Mock-ups and Storyboards

we have to get organizedToday’s reading is about moving to the organization and planning stage for your projects. I am not requiring any particular organization system, so you can use whatever works best for you. Don’t get hung up on this step. The goal is to produce a very rough outline of the project from beginning to end. Sketching out your plans is more important than the specific way you choose to sketch them out.

Goal for the Week

At this point, your topic, genre, and design should be solid. If you are thinking of changing something, put your name on the board, and I’ll come talk to you.

By the end of the week, you should have a strong outline of what you plan to include in your project. You don’t need to have all the piece created, and you may even change your outline as time goes on, but I would like to see everyone with a firm idea of the elements and the order they will appear in by the end of class on Thursday. If you are having particular trouble organizing your ideas, again, put your name on the board, and I’ll come talk to you.

Mock-up Tools

Mock-ups are usually used for websites, projects that are “static” (like posters or brochures), and texts that are primarily linguistic or visual in nature. Wireframes (if you’re familiar with the term) fall into this category. Be sure to use the Mock-up guidelines on p. 95 of Writer/Designer to guide your process.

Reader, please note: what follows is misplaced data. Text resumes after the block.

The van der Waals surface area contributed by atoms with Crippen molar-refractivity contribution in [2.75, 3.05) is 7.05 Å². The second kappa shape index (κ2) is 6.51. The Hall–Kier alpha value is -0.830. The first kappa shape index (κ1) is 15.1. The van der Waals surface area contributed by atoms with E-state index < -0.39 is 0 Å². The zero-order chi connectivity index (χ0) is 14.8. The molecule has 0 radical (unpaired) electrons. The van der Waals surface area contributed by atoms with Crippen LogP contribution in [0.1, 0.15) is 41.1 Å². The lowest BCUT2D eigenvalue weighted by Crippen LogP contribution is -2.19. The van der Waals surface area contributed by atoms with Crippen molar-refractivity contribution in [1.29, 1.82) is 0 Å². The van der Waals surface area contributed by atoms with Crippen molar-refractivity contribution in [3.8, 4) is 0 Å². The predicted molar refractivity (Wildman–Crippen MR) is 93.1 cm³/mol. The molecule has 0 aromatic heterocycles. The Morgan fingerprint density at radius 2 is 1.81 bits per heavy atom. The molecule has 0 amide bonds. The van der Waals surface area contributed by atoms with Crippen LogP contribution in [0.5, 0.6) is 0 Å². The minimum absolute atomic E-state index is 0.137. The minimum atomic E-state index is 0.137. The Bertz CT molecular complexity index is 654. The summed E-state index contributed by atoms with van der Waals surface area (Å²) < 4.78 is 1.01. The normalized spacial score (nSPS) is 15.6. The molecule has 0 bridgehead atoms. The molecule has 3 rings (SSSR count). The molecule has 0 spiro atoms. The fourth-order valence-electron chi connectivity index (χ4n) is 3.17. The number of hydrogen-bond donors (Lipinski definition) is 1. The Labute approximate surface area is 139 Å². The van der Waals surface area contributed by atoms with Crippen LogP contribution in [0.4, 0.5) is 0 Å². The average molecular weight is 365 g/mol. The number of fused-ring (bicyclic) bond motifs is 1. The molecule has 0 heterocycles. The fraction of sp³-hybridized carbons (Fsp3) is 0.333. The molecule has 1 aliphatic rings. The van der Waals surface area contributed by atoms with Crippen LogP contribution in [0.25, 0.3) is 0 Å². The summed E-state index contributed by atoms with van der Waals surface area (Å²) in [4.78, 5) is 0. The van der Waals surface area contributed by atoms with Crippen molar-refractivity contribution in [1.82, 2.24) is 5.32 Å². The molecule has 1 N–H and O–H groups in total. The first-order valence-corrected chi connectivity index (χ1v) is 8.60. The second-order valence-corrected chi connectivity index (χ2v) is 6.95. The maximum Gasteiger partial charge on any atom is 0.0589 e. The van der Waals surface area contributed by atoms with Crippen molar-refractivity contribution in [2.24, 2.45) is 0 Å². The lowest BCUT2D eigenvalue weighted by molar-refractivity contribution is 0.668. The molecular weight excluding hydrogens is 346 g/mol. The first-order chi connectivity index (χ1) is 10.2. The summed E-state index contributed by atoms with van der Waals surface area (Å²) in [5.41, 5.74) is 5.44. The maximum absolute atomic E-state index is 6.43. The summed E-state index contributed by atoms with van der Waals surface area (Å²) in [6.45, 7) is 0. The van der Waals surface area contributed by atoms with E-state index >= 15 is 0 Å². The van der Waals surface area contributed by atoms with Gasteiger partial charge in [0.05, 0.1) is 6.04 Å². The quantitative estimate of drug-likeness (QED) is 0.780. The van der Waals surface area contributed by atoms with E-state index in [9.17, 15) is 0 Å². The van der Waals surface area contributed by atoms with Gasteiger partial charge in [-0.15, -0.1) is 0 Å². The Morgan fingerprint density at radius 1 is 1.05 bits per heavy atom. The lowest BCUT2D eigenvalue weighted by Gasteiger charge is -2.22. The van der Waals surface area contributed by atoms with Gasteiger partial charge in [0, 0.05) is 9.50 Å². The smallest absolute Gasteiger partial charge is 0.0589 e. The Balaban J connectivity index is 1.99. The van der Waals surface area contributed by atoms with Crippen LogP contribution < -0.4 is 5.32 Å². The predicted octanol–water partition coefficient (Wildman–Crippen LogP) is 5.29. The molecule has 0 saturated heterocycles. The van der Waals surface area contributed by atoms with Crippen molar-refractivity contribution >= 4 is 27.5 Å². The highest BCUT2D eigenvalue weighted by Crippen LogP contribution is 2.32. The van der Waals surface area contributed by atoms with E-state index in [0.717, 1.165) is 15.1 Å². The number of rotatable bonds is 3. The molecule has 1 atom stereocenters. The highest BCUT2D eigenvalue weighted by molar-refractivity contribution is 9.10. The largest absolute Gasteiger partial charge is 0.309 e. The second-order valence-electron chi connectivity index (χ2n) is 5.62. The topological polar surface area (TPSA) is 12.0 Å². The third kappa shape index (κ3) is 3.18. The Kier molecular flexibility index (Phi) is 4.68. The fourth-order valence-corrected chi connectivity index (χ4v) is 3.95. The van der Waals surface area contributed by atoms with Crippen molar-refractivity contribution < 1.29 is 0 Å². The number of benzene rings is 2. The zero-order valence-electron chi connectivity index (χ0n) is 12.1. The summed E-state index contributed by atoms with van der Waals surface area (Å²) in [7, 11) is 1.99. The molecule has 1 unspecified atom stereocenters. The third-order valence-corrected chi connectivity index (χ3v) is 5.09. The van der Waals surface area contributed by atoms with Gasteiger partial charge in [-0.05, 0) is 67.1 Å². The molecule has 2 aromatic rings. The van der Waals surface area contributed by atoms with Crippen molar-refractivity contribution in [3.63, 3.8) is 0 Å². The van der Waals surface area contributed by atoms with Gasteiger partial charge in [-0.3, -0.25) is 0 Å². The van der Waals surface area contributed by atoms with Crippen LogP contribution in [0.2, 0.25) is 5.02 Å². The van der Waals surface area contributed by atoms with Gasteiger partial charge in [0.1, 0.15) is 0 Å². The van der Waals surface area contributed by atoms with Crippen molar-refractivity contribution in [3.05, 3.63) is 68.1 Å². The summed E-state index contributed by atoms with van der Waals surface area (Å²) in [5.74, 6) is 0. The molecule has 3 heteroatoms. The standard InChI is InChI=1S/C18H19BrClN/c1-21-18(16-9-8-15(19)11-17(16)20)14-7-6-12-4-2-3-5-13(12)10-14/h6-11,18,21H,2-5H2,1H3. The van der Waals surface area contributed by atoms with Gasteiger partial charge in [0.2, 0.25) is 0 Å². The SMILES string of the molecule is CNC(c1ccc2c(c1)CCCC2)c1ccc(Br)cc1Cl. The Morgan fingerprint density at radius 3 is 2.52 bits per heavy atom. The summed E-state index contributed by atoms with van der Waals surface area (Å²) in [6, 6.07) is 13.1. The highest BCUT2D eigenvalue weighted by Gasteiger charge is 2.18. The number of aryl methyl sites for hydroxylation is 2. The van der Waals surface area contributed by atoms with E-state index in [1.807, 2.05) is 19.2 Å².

You could use one of the tools that was reviewed in class: Froont (Christopher’s review) or Codepen (Jay’s review). You can also use a tool specifically designed for mock-ups like Mockflow, Invision (30-day free trial), Frame Box, or Pencil Project.

You could try a flowcharting tool (like Gliffy or Lucidchart) or mindmapping tool (like or Coggle).

Storyboarding Tools

Storyboarding is usually used for projects that move through a series of pieces, places, or points in time—like a video, comic book, or graphic novel. Be sure to use the storyboard guidelines on p. 97–98 of Writer/Designer to guide your process.

Storyboarding is, essentially, visual outlining your text, so you may be happy with creating a simple outline in Google Docs. For online tools I’ve made, I created storyboards with PowerPoint, because it was simple and I had a copy. If you do go this route, Google Slides would work too.

If you want to try something specifically created for storyboarding, take at look at these resources for creating and organizing storyboards:

In-Class Writing and Homework

  • Today is the close of the course request period for Fall 2014. If you haven’t made your requests, please take time to do so.
  • Check out the Awards for Professional Writing Majors & Minors. Deadline is April 18.
  • Be sure to write and publish a blog post for today that talks about what you have accomplished since your last post and why you did what you did.
  • Keep making progress on your project. Once you have your outline in place, you should begin finding or making the assets you will use in the project. Read Chapter 7 of Writer/Designer for details on moving from mock-ups/storyboards to a rough cut.